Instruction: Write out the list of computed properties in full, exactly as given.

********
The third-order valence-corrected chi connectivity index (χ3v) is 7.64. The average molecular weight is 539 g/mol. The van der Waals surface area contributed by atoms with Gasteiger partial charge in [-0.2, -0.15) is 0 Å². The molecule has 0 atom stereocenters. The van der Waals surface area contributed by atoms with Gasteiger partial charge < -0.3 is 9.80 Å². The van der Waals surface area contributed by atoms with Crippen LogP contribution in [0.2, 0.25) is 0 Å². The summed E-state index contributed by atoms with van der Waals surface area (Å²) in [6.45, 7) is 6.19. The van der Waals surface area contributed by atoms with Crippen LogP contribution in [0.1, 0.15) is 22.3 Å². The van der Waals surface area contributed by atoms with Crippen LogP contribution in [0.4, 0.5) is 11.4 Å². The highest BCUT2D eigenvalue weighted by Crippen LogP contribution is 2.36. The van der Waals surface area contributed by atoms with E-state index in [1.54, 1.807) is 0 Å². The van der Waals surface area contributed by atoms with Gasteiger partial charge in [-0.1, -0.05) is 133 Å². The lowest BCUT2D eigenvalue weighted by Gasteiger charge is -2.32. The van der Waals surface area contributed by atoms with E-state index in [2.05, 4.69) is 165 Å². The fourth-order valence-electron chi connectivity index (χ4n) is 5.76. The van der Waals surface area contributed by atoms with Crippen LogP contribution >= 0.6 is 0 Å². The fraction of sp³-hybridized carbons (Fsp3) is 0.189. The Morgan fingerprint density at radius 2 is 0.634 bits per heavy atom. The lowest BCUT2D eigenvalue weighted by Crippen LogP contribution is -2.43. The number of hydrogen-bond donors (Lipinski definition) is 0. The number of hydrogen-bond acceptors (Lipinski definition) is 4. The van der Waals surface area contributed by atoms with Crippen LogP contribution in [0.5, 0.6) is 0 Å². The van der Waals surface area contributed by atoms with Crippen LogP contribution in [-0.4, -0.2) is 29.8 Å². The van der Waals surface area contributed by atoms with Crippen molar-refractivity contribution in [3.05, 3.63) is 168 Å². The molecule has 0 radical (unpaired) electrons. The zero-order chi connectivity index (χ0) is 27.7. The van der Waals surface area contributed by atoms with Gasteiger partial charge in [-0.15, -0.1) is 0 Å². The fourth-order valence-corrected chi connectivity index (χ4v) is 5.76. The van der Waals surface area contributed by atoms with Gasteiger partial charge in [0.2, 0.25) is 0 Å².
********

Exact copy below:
The third-order valence-corrected chi connectivity index (χ3v) is 7.64. The average molecular weight is 539 g/mol. The van der Waals surface area contributed by atoms with Gasteiger partial charge in [-0.2, -0.15) is 0 Å². The molecule has 0 atom stereocenters. The van der Waals surface area contributed by atoms with Gasteiger partial charge < -0.3 is 9.80 Å². The van der Waals surface area contributed by atoms with Crippen LogP contribution in [0.2, 0.25) is 0 Å². The summed E-state index contributed by atoms with van der Waals surface area (Å²) in [6.45, 7) is 6.19. The van der Waals surface area contributed by atoms with Crippen LogP contribution in [0.1, 0.15) is 22.3 Å². The van der Waals surface area contributed by atoms with Crippen LogP contribution in [0.4, 0.5) is 11.4 Å². The highest BCUT2D eigenvalue weighted by Crippen LogP contribution is 2.36. The van der Waals surface area contributed by atoms with E-state index in [1.54, 1.807) is 0 Å². The van der Waals surface area contributed by atoms with Gasteiger partial charge in [-0.1, -0.05) is 133 Å². The lowest BCUT2D eigenvalue weighted by Gasteiger charge is -2.32. The van der Waals surface area contributed by atoms with E-state index in [2.05, 4.69) is 165 Å². The fourth-order valence-electron chi connectivity index (χ4n) is 5.76. The van der Waals surface area contributed by atoms with Crippen LogP contribution >= 0.6 is 0 Å². The fraction of sp³-hybridized carbons (Fsp3) is 0.189. The Morgan fingerprint density at radius 2 is 0.634 bits per heavy atom. The lowest BCUT2D eigenvalue weighted by Crippen LogP contribution is -2.43. The number of hydrogen-bond donors (Lipinski definition) is 0. The number of hydrogen-bond acceptors (Lipinski definition) is 4. The van der Waals surface area contributed by atoms with Crippen LogP contribution in [0.5, 0.6) is 0 Å². The van der Waals surface area contributed by atoms with Crippen LogP contribution in [-0.4, -0.2) is 29.8 Å². The van der Waals surface area contributed by atoms with Crippen molar-refractivity contribution in [3.05, 3.63) is 168 Å². The molecule has 0 radical (unpaired) electrons. The zero-order chi connectivity index (χ0) is 27.7. The van der Waals surface area contributed by atoms with Gasteiger partial charge in [-0.15, -0.1) is 0 Å². The fourth-order valence-corrected chi connectivity index (χ4v) is 5.76. The van der Waals surface area contributed by atoms with Gasteiger partial charge in [0.2, 0.25) is 0 Å².